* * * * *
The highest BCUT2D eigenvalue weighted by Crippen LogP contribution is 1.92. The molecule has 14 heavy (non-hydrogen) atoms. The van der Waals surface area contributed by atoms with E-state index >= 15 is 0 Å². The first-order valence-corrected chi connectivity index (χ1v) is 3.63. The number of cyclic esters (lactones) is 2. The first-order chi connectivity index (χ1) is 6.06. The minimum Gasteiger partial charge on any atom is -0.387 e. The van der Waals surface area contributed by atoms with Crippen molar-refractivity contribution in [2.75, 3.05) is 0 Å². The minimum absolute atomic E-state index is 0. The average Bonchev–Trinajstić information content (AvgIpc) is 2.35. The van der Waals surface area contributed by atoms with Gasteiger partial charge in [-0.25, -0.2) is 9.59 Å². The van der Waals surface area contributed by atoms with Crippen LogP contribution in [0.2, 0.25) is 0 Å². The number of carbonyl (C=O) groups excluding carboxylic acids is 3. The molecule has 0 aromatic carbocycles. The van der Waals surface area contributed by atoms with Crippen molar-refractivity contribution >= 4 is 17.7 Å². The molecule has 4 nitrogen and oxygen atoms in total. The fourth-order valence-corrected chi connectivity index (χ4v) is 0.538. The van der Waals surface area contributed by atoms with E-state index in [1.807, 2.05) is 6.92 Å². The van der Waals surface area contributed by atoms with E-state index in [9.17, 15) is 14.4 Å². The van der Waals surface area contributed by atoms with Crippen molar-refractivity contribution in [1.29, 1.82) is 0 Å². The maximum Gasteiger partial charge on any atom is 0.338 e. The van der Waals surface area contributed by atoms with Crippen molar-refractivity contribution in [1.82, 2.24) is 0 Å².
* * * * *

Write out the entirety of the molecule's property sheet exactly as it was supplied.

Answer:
The highest BCUT2D eigenvalue weighted by Crippen LogP contribution is 1.92. The molecule has 14 heavy (non-hydrogen) atoms. The van der Waals surface area contributed by atoms with E-state index >= 15 is 0 Å². The first-order valence-corrected chi connectivity index (χ1v) is 3.63. The number of cyclic esters (lactones) is 2. The first-order chi connectivity index (χ1) is 6.06. The minimum Gasteiger partial charge on any atom is -0.387 e. The van der Waals surface area contributed by atoms with Crippen molar-refractivity contribution in [2.75, 3.05) is 0 Å². The minimum absolute atomic E-state index is 0. The average Bonchev–Trinajstić information content (AvgIpc) is 2.35. The van der Waals surface area contributed by atoms with Gasteiger partial charge in [-0.25, -0.2) is 9.59 Å². The van der Waals surface area contributed by atoms with Crippen LogP contribution in [0.2, 0.25) is 0 Å². The number of carbonyl (C=O) groups excluding carboxylic acids is 3. The molecule has 0 aromatic carbocycles. The van der Waals surface area contributed by atoms with Crippen molar-refractivity contribution >= 4 is 17.7 Å². The molecule has 4 nitrogen and oxygen atoms in total. The fourth-order valence-corrected chi connectivity index (χ4v) is 0.538. The van der Waals surface area contributed by atoms with E-state index in [1.807, 2.05) is 6.92 Å². The van der Waals surface area contributed by atoms with E-state index in [9.17, 15) is 14.4 Å². The van der Waals surface area contributed by atoms with Crippen molar-refractivity contribution in [1.29, 1.82) is 0 Å². The maximum Gasteiger partial charge on any atom is 0.338 e. The van der Waals surface area contributed by atoms with Crippen molar-refractivity contribution in [1.82, 2.24) is 0 Å².